Easter is a Christian event that honours the conviction that Jesus Christ rose from the dead. According to the New Testament of the Bible, the incident took place three days after the Romans crucified Jesus and killed him in about the year 30. The occasion marks the end of the “Passion of Christ,” a sequence of occasions and holidays that began with Lent, a 40-day period of penance, fasting, and sacrifice, and ended with Holy Week, which included Holy Thursday (also known as “Maundy Thursday”), Good Friday (when Jesus’ crucifixion is remembered), and Easter Sunday. Despite being a day of great religious significance to Christians, Easter has a long history of customs.
In 2023, when is Easter?
Easter Sunday in 2023 falls on April 9. Easter does, however, occur on a different day every year. Although Easter usually falls on a Sunday between March 22 and April 25 in western Christianity, which uses the Gregorian calendar, those days are referred to as “moveable feasts” along with related events like Ash Wednesday and Palm Sunday. Easter usually occurs on the first Sunday following the first full moon that occurs around the spring equinox or after.Orthodox Easter occurs every year on a Sunday between April 4 and May 8 for Eastern Orthodox Christians who use the Julian calendar.
Easter Sunday, often known as Eastertide or the Easter Season, officially begins in several Protestant Christian faiths. Eastertide comes to an end on Pentecost Sunday, which is the 50th day following Easter.
Easter Sunday marks the beginning of the Pascha (Greek for “Passover”) season, which lasts for 40 days and is marked with the celebration of the Feast of the Ascension.
Why Is Easter Called ‘Easter’?
The English word “Easter” is said to have originated from Eostre, or Eostrae, the Anglo-Saxon goddess of spring and fertility, according to St. Bede the Venerable, the author of Historia ecclesiastica gentis Anglorum (“Ecclesiastical History of the English People”) in the sixth century. According to other historians, the word “Easter” originates from the Latin phrase in albis, which is the plural of alba, or “dawn.”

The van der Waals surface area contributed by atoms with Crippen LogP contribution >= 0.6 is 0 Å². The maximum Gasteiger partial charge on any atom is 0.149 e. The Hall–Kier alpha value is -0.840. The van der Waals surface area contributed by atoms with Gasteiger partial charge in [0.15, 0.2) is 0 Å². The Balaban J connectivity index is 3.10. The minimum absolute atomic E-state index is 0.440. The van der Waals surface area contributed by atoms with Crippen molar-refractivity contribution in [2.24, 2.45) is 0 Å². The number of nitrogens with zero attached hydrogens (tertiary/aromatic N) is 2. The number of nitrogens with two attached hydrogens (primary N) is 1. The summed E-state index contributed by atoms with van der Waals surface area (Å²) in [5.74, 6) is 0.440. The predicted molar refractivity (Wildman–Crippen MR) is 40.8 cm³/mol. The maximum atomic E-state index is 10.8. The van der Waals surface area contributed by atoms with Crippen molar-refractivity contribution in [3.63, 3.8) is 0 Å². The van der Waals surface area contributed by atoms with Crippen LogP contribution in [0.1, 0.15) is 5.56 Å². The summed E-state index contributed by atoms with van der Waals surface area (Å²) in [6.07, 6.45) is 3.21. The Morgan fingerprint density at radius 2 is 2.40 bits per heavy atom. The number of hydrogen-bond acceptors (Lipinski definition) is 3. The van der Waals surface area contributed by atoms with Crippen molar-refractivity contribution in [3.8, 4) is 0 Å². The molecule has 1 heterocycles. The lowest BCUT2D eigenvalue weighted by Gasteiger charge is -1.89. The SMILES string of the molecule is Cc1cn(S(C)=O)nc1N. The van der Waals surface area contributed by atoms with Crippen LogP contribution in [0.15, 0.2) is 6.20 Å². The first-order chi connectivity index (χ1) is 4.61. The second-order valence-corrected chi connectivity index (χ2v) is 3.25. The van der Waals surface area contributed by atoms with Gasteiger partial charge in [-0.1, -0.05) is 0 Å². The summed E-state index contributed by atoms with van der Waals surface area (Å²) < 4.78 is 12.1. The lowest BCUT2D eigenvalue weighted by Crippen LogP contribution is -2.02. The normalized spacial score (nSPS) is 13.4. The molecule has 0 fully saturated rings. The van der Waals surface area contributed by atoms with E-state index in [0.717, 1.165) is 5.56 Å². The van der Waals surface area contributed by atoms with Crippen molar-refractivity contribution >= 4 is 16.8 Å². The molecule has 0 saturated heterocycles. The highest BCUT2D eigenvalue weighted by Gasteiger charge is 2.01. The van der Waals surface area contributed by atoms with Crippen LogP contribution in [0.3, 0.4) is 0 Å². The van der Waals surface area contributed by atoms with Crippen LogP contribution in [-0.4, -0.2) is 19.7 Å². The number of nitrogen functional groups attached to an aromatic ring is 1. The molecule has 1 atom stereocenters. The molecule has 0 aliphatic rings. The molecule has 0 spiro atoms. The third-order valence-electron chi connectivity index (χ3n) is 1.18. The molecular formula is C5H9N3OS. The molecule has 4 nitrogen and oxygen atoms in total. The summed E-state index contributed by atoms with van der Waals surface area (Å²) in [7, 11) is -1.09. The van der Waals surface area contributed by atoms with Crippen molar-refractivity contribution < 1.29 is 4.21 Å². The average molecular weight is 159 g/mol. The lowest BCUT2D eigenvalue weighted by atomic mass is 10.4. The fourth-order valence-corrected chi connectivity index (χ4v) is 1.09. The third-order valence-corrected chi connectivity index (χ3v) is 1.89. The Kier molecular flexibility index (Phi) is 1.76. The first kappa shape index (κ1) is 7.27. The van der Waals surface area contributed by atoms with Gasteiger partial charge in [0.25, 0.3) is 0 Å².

Easter tradition in religion
The New Testament of the Bible’s account of Jesus’ resurrection serves as the principal cornerstone for all of the Christian religions. Easter is a particularly important occasion in the Christian calendar as a result.
The New Testament claims that Jesus was detained by the Roman government primarily because he declared himself to be the “Son of God.” Nevertheless, historians have questioned this claim, with some suggesting that the Romans may have seen Jesus as a threat to the empire.
The Christian celebration of Good Friday (the Friday before Easter) commemorates Jesus’ execution by crucifixion and his resurrection three days later. Pontius Pilate, the Roman ruler in charge of Judea from A.D. 26 to 36, had sentenced him to death.